“Ambulance staff and their health colleagues don’t want to inconvenience anyone but ministers are refusing to do the one thing that could prevent disruption – that’s start genuine talks about pay.
“Wages are too low to stop health workers quitting the NHS. As more and more hand in their notice, there are fewer staff left to care for patients. The public knows that’s the reason behind lengthy waits at A&E, growing ambulances delays, postponed operations and cancelled clinics.
“Threatened NHS strikes in Scotland were called off because ministers there understand higher wages and improved staffing levels go hand in hand. Unfortunately, the penny’s yet to drop for the Westminster government.”
Interim chief executive of NHS Providers Saffron Cordery said: “Trust leaders continue to plan and prepare for strike action, but today’s announcement of co-ordinated action by the GMB, Unison and Unite underlines the sheer urgency of the need for Government and union leaders to get around the table to find a solution to avert these strikes.
“The potential to escalate action and for prolonged, joint strikes by health unions in January if talks don’t take place is very worrying.
“As with the upcoming industrial action by the Royal College of Nursing, trusts affected will do everything they can to minimise disruption for patients on Friday 21 and Friday December 28.
“Their priority, as always, remains the safe delivery of care and services for patients during any industrial action and to support the wellbeing of their staff.
“But the challenges strike action presents for the health service at a time when it is under serious strain across every part of the system is undeniable. This will inevitably have an impact on some patients.
“Leaders across the NHS of course understand how strongly ambulance staff, including 999 call handlers, ambulance technicians, paramedics and their colleagues working for ambulance services feel and why they’ve got to this point: below-inflation pay awards amid the rising cost of living, severe staff shortages, rising operational pressures and ever-increasing workloads have all taken their toll.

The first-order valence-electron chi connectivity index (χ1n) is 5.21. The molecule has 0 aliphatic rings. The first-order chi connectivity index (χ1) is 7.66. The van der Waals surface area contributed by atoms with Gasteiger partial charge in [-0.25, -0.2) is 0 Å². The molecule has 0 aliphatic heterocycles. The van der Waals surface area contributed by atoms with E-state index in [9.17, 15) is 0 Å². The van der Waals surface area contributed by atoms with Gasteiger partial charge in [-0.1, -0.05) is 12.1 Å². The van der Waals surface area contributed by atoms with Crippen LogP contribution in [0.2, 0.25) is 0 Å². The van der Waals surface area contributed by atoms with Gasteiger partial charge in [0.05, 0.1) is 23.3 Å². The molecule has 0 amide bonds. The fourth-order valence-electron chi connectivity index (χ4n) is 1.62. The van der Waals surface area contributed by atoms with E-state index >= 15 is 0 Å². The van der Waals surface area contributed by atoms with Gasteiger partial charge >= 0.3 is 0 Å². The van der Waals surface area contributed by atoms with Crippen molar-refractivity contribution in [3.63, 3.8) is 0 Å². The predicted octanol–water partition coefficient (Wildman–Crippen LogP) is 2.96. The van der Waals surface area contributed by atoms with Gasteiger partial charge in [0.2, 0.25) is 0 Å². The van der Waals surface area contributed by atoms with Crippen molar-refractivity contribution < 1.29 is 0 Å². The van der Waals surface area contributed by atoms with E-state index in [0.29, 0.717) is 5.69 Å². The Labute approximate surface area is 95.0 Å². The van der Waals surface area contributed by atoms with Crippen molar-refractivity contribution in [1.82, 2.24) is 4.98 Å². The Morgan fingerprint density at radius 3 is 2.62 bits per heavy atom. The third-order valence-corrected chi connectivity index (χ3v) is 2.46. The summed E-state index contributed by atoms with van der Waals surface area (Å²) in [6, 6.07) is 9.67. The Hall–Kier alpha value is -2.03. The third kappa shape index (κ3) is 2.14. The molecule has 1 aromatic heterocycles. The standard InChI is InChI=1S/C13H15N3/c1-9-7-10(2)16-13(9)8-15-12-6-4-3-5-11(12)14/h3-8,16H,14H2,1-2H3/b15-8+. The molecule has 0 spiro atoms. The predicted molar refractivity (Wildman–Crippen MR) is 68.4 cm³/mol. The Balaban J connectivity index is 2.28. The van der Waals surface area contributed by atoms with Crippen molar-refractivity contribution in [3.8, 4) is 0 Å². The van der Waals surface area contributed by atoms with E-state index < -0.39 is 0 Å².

“There must be no delay in getting down to serious, meaningful negotiations to end this dispute before it escalates still further.”
BMA chair of council Professor Philip Banfield said: “Ambulance workers have for too long been at the sharp end of a frighteningly under-resourced health service, working with extraordinary dedication in a system that simply does not value them enough.
“Doctors will today offer our solidarity to our colleagues in ambulances who feel this is the only way of getting this Government to take the worsening predicament of the health service and its workers seriously.
“Only by listening to and negotiating in good faith with NHS staff will the Government have any hope of repairing a health system it has left in dire straits. The starting point must be the NHS’s most important resource – its workforce.”
Health and Social Care Secretary Steve Barclay said: “NHS workers do an incredible job caring for our loved ones and it is disappointing some will be taking industrial action, ahead of a challenging winter.
“The economic circumstances mean unions’ demands are not affordable – each additional 1% pay rise for all staff on the Agenda for Change contract would cost around £700 million a year.
“We’ve prioritised the NHS with record funding and accepted the independent pay review body’s recommendations to give over one million NHS workers a pay rise of at least £1,400 this year, with those on the lowest salaries receiving an increase of up to 9.3%.
“This is on top of the 3% award last year when wider public sector pay was frozen and on top of the wider government support to help with the cost of living.
“Our priority is to ensure emergency services continue to operate for those who need it and limit disruption, particularly at a time when NHS services are under huge pressure due to the impact of Covid.
“People should continue to use NHS 111 online for urgent healthcare advice and call 999 if it is a life-threatening emergency.”